S. J. Newman and J. M. Harkness
Journal of Policy Analysis and Management, vol. 21, 2002, p. 21-43
Study uses data from the US Panel Study of Income Dynamics to examine the effects of living in public housing as a child at some point between 1968 and 1982 on four young adult outcomes: welfare receipt; individual earnings; household earnings relative to the federal poverty line; and employment. Living in public housing during childhood increased employment, raised earnings and reduced welfare use, but had no effect on household earnings relative to the poverty line. The beneficial effects could have arisen because public housing improved physical living conditions, reduced residential mobility or enabled families to spend more of their income on items that help children's development.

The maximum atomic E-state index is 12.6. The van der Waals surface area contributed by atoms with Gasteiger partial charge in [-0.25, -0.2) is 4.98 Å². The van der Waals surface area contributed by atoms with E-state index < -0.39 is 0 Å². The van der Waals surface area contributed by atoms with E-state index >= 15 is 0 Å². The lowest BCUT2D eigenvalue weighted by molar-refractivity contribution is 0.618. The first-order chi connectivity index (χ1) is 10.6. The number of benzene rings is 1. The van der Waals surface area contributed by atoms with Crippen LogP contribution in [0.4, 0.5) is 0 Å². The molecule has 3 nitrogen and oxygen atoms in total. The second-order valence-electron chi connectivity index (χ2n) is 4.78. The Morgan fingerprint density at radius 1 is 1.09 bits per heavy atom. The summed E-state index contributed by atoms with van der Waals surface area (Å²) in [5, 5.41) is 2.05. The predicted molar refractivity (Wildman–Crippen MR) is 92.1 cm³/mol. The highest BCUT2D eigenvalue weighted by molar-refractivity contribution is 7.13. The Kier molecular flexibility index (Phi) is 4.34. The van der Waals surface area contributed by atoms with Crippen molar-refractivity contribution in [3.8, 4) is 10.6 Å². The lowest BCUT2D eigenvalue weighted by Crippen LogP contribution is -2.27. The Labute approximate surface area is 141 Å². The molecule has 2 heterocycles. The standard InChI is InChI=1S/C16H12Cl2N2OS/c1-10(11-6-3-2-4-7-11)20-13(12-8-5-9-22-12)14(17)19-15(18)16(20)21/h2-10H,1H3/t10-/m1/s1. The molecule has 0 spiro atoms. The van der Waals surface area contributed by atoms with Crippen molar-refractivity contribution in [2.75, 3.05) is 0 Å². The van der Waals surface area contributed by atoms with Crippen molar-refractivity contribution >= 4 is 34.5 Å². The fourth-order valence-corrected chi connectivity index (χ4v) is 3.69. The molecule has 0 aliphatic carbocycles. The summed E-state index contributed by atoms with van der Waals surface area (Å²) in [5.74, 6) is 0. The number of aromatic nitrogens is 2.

W. E. Folts and K. B. Muir
Research on Ageing, vol. 24, 2002, p. 10-28
Offers an overview of various innovative approaches to housing for older people which have emerged in the US over the past 20 years. These include Granny flats, various forms of shared housing, leisure - oriented retirement communities, continuing care retirement communities, and cohousing.
Social Work in Europe, vol. 8, no. 3, 2001, p. 43-50
At a time when "social inclusion" is high on most governments' social agendas, the provision of social housing has increasingly been viewed as a social welfare function, with responses to crime and anti-social behaviour being major part of landlords' roles.